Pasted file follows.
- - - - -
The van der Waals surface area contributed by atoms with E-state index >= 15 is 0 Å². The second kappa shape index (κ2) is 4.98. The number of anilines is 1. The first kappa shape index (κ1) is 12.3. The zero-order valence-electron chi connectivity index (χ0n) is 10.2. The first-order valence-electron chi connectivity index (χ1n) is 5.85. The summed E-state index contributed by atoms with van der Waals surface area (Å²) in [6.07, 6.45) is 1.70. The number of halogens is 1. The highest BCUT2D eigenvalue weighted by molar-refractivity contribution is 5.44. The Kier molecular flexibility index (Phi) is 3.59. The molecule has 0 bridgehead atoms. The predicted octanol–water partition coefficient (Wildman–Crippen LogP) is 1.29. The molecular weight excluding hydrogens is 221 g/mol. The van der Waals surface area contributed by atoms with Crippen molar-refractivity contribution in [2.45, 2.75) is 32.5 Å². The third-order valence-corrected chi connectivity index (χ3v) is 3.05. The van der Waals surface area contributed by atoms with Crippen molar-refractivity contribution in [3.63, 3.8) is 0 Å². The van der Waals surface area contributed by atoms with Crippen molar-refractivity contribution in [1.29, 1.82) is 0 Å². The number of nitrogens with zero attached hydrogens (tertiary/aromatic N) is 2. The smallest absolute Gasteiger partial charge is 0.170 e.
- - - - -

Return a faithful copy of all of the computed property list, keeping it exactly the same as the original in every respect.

The van der Waals surface area contributed by atoms with E-state index >= 15 is 0 Å². The second kappa shape index (κ2) is 4.98. The number of anilines is 1. The first kappa shape index (κ1) is 12.3. The zero-order valence-electron chi connectivity index (χ0n) is 10.2. The first-order valence-electron chi connectivity index (χ1n) is 5.85. The summed E-state index contributed by atoms with van der Waals surface area (Å²) in [6.07, 6.45) is 1.70. The number of halogens is 1. The highest BCUT2D eigenvalue weighted by molar-refractivity contribution is 5.44. The Kier molecular flexibility index (Phi) is 3.59. The molecule has 0 bridgehead atoms. The predicted octanol–water partition coefficient (Wildman–Crippen LogP) is 1.29. The molecular weight excluding hydrogens is 221 g/mol. The van der Waals surface area contributed by atoms with Crippen molar-refractivity contribution in [2.45, 2.75) is 32.5 Å². The third-order valence-corrected chi connectivity index (χ3v) is 3.05. The van der Waals surface area contributed by atoms with Crippen molar-refractivity contribution in [3.63, 3.8) is 0 Å². The van der Waals surface area contributed by atoms with Crippen molar-refractivity contribution in [1.29, 1.82) is 0 Å². The number of nitrogens with zero attached hydrogens (tertiary/aromatic N) is 2. The smallest absolute Gasteiger partial charge is 0.170 e.